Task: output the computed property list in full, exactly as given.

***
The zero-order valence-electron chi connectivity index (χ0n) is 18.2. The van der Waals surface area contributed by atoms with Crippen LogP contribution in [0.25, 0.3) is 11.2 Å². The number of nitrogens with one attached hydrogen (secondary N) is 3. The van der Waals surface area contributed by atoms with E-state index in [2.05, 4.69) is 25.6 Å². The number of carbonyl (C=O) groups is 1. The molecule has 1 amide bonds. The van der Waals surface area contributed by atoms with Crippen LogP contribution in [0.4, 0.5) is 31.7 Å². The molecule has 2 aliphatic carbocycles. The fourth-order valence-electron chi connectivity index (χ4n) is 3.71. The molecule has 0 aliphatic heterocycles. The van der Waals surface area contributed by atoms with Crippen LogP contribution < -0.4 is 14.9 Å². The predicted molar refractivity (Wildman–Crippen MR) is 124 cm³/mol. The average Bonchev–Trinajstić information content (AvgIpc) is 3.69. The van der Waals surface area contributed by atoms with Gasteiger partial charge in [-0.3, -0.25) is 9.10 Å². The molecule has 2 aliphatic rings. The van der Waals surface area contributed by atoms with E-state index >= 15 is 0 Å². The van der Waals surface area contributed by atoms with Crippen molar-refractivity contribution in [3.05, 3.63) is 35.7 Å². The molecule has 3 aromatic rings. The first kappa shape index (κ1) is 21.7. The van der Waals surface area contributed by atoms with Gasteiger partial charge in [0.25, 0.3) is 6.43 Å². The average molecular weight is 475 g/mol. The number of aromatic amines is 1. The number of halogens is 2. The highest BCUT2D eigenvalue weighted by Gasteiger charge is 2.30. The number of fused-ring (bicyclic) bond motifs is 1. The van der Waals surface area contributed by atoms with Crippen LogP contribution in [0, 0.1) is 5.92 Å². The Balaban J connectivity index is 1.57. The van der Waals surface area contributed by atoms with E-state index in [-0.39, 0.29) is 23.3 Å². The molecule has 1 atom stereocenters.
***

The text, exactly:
The zero-order valence-electron chi connectivity index (χ0n) is 18.2. The van der Waals surface area contributed by atoms with Crippen LogP contribution in [0.25, 0.3) is 11.2 Å². The number of nitrogens with one attached hydrogen (secondary N) is 3. The van der Waals surface area contributed by atoms with E-state index in [2.05, 4.69) is 25.6 Å². The number of carbonyl (C=O) groups is 1. The molecule has 1 amide bonds. The van der Waals surface area contributed by atoms with Crippen LogP contribution in [0.4, 0.5) is 31.7 Å². The molecule has 2 aliphatic carbocycles. The fourth-order valence-electron chi connectivity index (χ4n) is 3.71. The molecule has 0 aliphatic heterocycles. The van der Waals surface area contributed by atoms with Crippen LogP contribution < -0.4 is 14.9 Å². The predicted molar refractivity (Wildman–Crippen MR) is 124 cm³/mol. The average Bonchev–Trinajstić information content (AvgIpc) is 3.69. The van der Waals surface area contributed by atoms with Gasteiger partial charge in [-0.3, -0.25) is 9.10 Å². The molecule has 2 aliphatic rings. The van der Waals surface area contributed by atoms with E-state index >= 15 is 0 Å². The van der Waals surface area contributed by atoms with Crippen molar-refractivity contribution in [3.05, 3.63) is 35.7 Å². The molecule has 3 aromatic rings. The first kappa shape index (κ1) is 21.7. The van der Waals surface area contributed by atoms with Gasteiger partial charge in [0.25, 0.3) is 6.43 Å². The average molecular weight is 475 g/mol. The number of aromatic amines is 1. The number of halogens is 2. The highest BCUT2D eigenvalue weighted by Gasteiger charge is 2.30. The number of fused-ring (bicyclic) bond motifs is 1. The van der Waals surface area contributed by atoms with Crippen LogP contribution in [0, 0.1) is 5.92 Å². The Balaban J connectivity index is 1.57. The van der Waals surface area contributed by atoms with E-state index in [-0.39, 0.29) is 23.3 Å². The molecule has 1 atom stereocenters.